Fluoride rinsesare one of the many ways fluoride can be delivered to our teeth to prevent cavities. Studies on fluoride rinses have been made and in general, fluoride rinses resulted in significant cavities reduction of about 30 to 35%. On the basis of these findings, the simplicity of administration, and the lack of need for professional dental supervision, weekly fluoride-rinse programs in schools are becoming increasingly popular and are being aggressively promoted by dental public-health agencies. Fluoride rinses were approved as safe and effective by the FDA in 1974 and by the Council of Dental Therapeutics of the ADA in 1975. Continue reading →
There are many brands of toothpaste in the market available today, such as Colgate, Darlie, Fresh and white, Aquafresh, Sensodyne etc, all with different ingredients serving different purposes such as teeth whitening and fighting tooth sensitivity; but their main function is to fight decay. So how did the toothpaste first come about?
Fluoride is proven to be excellent for preventing tooth decay. If we spot early lesions on the teeth or if a child is at high risk of decay we often recommend professional fluoride application 2-3 times per year. Usually this is in the form of fluoride varnish application, which has been shown to reduce decay by 33-45%. Topical fluorides are directly applied to the erupted teeth. There are several solutions and gels used by the dentist in the clinics for topical fluoride applications.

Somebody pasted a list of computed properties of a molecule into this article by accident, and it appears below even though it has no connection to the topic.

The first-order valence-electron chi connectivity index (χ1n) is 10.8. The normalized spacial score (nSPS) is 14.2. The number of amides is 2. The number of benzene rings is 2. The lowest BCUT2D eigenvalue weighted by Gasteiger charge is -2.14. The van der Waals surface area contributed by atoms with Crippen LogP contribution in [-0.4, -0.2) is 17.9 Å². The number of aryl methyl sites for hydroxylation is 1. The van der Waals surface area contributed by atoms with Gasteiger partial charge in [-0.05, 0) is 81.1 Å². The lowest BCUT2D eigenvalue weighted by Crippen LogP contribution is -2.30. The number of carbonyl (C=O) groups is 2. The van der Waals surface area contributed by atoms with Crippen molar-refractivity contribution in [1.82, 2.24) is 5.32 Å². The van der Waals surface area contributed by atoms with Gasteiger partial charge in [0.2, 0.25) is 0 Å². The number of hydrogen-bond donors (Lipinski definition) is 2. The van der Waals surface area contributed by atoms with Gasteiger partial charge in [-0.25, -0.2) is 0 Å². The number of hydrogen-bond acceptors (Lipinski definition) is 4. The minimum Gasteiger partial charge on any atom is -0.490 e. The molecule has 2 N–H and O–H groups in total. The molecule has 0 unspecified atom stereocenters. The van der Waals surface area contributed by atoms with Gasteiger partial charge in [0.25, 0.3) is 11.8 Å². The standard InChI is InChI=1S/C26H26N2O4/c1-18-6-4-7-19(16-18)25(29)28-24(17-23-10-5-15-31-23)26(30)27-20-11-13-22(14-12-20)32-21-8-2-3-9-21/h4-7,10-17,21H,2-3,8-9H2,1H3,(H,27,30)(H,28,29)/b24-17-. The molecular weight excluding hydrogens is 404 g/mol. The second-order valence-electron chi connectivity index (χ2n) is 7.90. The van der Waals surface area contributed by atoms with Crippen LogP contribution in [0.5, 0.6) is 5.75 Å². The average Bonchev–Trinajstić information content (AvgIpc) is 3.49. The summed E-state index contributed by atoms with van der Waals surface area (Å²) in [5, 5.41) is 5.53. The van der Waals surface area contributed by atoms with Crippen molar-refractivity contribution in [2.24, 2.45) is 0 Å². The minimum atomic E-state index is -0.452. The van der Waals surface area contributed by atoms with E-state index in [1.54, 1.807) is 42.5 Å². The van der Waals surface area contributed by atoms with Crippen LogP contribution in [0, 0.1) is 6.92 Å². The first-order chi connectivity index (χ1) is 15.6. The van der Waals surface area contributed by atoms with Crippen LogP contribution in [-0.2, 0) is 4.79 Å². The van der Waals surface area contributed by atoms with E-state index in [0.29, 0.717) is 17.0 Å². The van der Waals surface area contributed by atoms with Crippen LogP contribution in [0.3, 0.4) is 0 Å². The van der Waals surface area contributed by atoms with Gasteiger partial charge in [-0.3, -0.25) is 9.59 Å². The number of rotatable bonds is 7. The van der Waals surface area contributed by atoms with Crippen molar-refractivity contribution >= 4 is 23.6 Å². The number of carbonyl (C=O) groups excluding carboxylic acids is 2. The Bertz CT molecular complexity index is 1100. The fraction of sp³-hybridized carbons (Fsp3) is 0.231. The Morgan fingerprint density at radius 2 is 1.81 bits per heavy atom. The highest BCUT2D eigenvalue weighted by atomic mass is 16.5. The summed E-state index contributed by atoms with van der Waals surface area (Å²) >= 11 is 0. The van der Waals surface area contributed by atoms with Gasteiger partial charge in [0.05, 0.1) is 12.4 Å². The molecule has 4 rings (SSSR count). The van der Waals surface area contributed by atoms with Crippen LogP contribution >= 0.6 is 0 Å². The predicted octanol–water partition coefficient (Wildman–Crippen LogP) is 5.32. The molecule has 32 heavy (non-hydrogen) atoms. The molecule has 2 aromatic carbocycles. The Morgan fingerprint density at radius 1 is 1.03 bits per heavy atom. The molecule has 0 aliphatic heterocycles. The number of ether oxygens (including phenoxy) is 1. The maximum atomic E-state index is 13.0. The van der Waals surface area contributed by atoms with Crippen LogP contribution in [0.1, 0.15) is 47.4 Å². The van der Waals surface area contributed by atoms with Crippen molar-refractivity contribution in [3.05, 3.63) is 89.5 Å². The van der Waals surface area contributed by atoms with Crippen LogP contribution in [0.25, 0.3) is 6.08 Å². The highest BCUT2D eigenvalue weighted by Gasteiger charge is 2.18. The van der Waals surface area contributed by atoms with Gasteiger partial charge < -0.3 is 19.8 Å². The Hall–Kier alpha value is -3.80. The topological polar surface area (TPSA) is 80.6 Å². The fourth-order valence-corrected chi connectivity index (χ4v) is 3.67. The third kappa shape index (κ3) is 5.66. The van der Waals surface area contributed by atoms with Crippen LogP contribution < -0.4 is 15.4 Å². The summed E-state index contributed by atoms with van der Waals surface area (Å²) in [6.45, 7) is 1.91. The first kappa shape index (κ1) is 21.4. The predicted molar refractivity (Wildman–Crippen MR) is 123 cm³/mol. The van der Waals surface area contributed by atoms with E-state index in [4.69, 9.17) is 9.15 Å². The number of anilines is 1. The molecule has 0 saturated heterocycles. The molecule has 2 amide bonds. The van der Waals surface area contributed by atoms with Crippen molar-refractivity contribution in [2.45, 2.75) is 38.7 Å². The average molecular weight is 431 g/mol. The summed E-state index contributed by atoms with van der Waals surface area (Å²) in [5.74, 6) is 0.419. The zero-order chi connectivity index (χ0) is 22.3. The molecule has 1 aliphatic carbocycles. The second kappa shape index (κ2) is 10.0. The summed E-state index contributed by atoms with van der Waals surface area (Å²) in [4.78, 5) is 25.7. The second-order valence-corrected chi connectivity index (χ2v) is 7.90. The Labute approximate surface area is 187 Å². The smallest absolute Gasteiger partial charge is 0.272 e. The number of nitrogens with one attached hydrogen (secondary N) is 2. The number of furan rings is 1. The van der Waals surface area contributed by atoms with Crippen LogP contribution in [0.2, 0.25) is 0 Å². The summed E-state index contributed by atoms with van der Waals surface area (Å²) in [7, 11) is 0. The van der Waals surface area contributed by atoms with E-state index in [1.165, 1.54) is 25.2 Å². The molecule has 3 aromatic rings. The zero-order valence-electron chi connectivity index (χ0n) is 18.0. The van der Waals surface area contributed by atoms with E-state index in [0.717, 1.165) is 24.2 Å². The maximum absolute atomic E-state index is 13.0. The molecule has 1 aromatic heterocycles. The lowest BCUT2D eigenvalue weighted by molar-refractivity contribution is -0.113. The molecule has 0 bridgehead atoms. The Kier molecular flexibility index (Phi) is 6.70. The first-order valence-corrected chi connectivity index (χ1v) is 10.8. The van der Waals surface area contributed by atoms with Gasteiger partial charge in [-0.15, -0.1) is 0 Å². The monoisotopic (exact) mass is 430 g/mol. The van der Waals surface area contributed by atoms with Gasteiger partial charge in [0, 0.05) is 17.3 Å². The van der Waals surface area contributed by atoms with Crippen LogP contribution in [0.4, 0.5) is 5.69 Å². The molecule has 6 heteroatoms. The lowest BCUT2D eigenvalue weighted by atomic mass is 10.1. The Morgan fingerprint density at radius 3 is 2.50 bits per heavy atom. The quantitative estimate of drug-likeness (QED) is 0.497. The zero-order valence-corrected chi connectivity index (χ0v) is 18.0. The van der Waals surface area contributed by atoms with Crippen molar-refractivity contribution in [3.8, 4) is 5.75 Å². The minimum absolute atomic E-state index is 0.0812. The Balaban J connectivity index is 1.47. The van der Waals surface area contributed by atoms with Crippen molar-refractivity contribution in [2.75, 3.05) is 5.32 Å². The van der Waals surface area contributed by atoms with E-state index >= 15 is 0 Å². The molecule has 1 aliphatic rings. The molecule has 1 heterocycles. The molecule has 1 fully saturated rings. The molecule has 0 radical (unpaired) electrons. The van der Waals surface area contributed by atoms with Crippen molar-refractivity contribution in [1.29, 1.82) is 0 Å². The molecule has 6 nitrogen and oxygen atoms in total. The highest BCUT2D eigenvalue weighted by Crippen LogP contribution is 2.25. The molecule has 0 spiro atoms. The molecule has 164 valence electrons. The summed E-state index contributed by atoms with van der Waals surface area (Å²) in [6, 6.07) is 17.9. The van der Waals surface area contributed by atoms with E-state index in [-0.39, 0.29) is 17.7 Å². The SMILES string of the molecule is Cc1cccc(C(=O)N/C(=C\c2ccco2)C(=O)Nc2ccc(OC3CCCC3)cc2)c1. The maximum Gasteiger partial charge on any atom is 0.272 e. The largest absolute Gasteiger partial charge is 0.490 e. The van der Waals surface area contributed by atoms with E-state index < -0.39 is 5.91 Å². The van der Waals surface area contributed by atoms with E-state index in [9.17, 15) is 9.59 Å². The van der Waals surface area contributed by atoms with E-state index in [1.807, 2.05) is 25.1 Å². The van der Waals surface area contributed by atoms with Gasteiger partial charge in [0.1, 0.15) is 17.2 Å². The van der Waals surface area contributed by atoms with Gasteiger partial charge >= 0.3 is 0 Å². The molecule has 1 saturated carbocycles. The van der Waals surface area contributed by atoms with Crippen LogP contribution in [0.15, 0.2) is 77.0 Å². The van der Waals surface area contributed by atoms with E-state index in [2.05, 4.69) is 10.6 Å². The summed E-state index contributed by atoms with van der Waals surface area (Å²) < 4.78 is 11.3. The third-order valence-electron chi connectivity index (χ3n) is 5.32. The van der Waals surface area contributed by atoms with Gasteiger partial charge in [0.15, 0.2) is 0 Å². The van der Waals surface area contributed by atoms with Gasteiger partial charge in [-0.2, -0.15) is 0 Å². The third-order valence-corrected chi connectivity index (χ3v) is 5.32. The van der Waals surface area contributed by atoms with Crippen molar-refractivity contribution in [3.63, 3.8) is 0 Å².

In the old days the people in India did not use neem toothpaste. They used neem toothbrushes instead. Chewing on a neem twig has for many centuries been the commonly preferred way to prevent gum disease and maintain healthy teeth. These rural people had never used a “real” toothbrush, didn’t know Crest or Colgate, yet they had perfect teeth. A perfect natural solution. Researchers believe the tradition of using neem twigs for dental care has helped Indian villagers to avoid cavities and tooth loss, although they have no access to modern dental care facilities or products. Continue reading →